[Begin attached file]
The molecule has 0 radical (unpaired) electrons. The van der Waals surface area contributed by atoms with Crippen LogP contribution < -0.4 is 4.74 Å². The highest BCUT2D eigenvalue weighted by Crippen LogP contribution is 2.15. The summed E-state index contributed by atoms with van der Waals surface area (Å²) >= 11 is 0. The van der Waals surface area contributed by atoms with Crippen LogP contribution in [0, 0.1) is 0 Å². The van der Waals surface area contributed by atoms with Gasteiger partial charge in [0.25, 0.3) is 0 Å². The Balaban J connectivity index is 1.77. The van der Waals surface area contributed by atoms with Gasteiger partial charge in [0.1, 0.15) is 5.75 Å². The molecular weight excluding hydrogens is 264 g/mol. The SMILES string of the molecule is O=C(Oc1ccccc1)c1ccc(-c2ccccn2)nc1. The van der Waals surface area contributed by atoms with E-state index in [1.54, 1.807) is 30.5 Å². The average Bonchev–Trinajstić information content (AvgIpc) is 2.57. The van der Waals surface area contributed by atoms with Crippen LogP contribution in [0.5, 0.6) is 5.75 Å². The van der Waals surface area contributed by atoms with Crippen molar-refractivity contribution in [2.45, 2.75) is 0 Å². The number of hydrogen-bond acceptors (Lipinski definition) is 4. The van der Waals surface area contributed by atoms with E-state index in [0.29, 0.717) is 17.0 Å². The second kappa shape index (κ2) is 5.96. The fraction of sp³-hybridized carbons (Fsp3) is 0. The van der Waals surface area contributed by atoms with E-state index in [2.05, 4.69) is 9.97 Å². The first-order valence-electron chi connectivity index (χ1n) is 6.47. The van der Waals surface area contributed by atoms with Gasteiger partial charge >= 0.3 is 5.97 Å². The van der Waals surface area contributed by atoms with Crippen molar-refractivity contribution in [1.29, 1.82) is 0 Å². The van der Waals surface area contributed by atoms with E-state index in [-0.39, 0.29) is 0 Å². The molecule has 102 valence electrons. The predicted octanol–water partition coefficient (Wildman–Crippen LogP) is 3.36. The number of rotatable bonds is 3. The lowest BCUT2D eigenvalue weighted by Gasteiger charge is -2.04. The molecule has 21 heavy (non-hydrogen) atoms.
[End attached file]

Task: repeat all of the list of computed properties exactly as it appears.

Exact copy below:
The molecule has 0 radical (unpaired) electrons. The van der Waals surface area contributed by atoms with Crippen LogP contribution < -0.4 is 4.74 Å². The highest BCUT2D eigenvalue weighted by Crippen LogP contribution is 2.15. The summed E-state index contributed by atoms with van der Waals surface area (Å²) >= 11 is 0. The van der Waals surface area contributed by atoms with Crippen LogP contribution in [0, 0.1) is 0 Å². The van der Waals surface area contributed by atoms with Gasteiger partial charge in [0.25, 0.3) is 0 Å². The Balaban J connectivity index is 1.77. The van der Waals surface area contributed by atoms with Gasteiger partial charge in [0.1, 0.15) is 5.75 Å². The molecular weight excluding hydrogens is 264 g/mol. The SMILES string of the molecule is O=C(Oc1ccccc1)c1ccc(-c2ccccn2)nc1. The van der Waals surface area contributed by atoms with E-state index in [1.54, 1.807) is 30.5 Å². The average Bonchev–Trinajstić information content (AvgIpc) is 2.57. The van der Waals surface area contributed by atoms with Crippen LogP contribution in [0.5, 0.6) is 5.75 Å². The van der Waals surface area contributed by atoms with Crippen molar-refractivity contribution in [2.45, 2.75) is 0 Å². The number of hydrogen-bond acceptors (Lipinski definition) is 4. The van der Waals surface area contributed by atoms with E-state index in [0.29, 0.717) is 17.0 Å². The second kappa shape index (κ2) is 5.96. The fraction of sp³-hybridized carbons (Fsp3) is 0. The van der Waals surface area contributed by atoms with E-state index in [2.05, 4.69) is 9.97 Å². The first-order valence-electron chi connectivity index (χ1n) is 6.47. The van der Waals surface area contributed by atoms with Gasteiger partial charge >= 0.3 is 5.97 Å². The van der Waals surface area contributed by atoms with Crippen molar-refractivity contribution in [1.29, 1.82) is 0 Å². The van der Waals surface area contributed by atoms with E-state index in [-0.39, 0.29) is 0 Å². The molecule has 102 valence electrons. The predicted octanol–water partition coefficient (Wildman–Crippen LogP) is 3.36. The number of rotatable bonds is 3. The lowest BCUT2D eigenvalue weighted by Gasteiger charge is -2.04. The molecule has 21 heavy (non-hydrogen) atoms.